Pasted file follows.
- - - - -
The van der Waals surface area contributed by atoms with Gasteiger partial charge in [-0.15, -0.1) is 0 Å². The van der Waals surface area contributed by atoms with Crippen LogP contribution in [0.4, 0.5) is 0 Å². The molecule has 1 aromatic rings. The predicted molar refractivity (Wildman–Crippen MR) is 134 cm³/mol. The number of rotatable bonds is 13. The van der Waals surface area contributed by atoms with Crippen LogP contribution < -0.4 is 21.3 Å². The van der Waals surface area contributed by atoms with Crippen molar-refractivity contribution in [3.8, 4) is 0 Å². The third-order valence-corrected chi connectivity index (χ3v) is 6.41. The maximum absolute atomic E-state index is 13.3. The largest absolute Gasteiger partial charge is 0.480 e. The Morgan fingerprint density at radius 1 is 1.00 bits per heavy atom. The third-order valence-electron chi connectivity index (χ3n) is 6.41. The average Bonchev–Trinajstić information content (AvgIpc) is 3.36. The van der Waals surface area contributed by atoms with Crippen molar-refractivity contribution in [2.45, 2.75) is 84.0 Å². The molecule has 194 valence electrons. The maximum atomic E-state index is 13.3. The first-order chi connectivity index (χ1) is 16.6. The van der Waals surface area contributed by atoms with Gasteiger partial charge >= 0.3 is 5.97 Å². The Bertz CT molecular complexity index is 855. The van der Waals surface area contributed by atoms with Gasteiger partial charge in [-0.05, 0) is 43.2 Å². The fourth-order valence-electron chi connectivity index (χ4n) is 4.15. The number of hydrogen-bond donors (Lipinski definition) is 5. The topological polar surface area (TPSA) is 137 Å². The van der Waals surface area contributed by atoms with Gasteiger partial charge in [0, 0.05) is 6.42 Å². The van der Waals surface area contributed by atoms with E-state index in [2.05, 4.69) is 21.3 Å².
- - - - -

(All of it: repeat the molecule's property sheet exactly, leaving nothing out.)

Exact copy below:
The van der Waals surface area contributed by atoms with Gasteiger partial charge in [-0.15, -0.1) is 0 Å². The van der Waals surface area contributed by atoms with Crippen LogP contribution in [0.4, 0.5) is 0 Å². The molecule has 1 aromatic rings. The predicted molar refractivity (Wildman–Crippen MR) is 134 cm³/mol. The number of rotatable bonds is 13. The van der Waals surface area contributed by atoms with Crippen LogP contribution < -0.4 is 21.3 Å². The van der Waals surface area contributed by atoms with Crippen molar-refractivity contribution in [3.8, 4) is 0 Å². The third-order valence-corrected chi connectivity index (χ3v) is 6.41. The maximum absolute atomic E-state index is 13.3. The largest absolute Gasteiger partial charge is 0.480 e. The Morgan fingerprint density at radius 1 is 1.00 bits per heavy atom. The third-order valence-electron chi connectivity index (χ3n) is 6.41. The average Bonchev–Trinajstić information content (AvgIpc) is 3.36. The van der Waals surface area contributed by atoms with Crippen molar-refractivity contribution in [2.45, 2.75) is 84.0 Å². The molecule has 194 valence electrons. The maximum atomic E-state index is 13.3. The first-order chi connectivity index (χ1) is 16.6. The van der Waals surface area contributed by atoms with Gasteiger partial charge >= 0.3 is 5.97 Å². The Bertz CT molecular complexity index is 855. The van der Waals surface area contributed by atoms with Gasteiger partial charge in [-0.05, 0) is 43.2 Å². The fourth-order valence-electron chi connectivity index (χ4n) is 4.15. The number of hydrogen-bond donors (Lipinski definition) is 5. The topological polar surface area (TPSA) is 137 Å². The van der Waals surface area contributed by atoms with Gasteiger partial charge in [0, 0.05) is 6.42 Å². The van der Waals surface area contributed by atoms with E-state index in [2.05, 4.69) is 21.3 Å².